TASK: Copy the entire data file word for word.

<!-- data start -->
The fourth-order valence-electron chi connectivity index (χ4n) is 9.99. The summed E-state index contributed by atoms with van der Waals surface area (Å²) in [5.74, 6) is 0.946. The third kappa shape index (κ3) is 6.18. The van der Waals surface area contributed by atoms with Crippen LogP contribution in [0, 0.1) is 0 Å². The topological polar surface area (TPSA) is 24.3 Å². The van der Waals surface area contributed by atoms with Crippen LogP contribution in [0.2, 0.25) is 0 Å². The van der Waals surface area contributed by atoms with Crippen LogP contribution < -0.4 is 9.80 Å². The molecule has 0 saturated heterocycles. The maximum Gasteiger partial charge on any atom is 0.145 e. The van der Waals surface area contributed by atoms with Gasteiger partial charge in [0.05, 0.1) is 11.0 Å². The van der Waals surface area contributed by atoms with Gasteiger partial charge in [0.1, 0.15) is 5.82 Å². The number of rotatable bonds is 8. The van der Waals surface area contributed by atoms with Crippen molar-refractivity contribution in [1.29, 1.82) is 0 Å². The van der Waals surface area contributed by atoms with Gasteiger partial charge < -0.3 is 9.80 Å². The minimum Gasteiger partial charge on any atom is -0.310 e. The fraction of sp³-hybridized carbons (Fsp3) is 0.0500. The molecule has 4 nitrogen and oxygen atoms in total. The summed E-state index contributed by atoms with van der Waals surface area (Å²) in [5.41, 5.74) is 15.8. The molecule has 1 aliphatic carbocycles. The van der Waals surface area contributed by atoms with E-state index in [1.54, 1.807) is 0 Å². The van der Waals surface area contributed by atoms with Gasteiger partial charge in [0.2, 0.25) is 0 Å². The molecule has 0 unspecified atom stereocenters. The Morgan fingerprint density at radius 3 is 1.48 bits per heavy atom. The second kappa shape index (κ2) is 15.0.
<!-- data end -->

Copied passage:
The fourth-order valence-electron chi connectivity index (χ4n) is 9.99. The summed E-state index contributed by atoms with van der Waals surface area (Å²) in [5.74, 6) is 0.946. The third kappa shape index (κ3) is 6.18. The van der Waals surface area contributed by atoms with Crippen LogP contribution in [0, 0.1) is 0 Å². The topological polar surface area (TPSA) is 24.3 Å². The van der Waals surface area contributed by atoms with Crippen LogP contribution in [0.2, 0.25) is 0 Å². The van der Waals surface area contributed by atoms with Crippen LogP contribution < -0.4 is 9.80 Å². The molecule has 0 saturated heterocycles. The maximum Gasteiger partial charge on any atom is 0.145 e. The van der Waals surface area contributed by atoms with Gasteiger partial charge in [0.05, 0.1) is 11.0 Å². The van der Waals surface area contributed by atoms with Gasteiger partial charge in [0.1, 0.15) is 5.82 Å². The number of rotatable bonds is 8. The van der Waals surface area contributed by atoms with Crippen molar-refractivity contribution in [1.29, 1.82) is 0 Å². The van der Waals surface area contributed by atoms with Gasteiger partial charge < -0.3 is 9.80 Å². The minimum Gasteiger partial charge on any atom is -0.310 e. The fraction of sp³-hybridized carbons (Fsp3) is 0.0500. The molecule has 4 nitrogen and oxygen atoms in total. The summed E-state index contributed by atoms with van der Waals surface area (Å²) in [5.41, 5.74) is 15.8. The molecule has 1 aliphatic carbocycles. The van der Waals surface area contributed by atoms with E-state index in [1.54, 1.807) is 0 Å². The van der Waals surface area contributed by atoms with Gasteiger partial charge in [0.2, 0.25) is 0 Å². The molecule has 0 unspecified atom stereocenters. The Morgan fingerprint density at radius 3 is 1.48 bits per heavy atom. The second kappa shape index (κ2) is 15.0.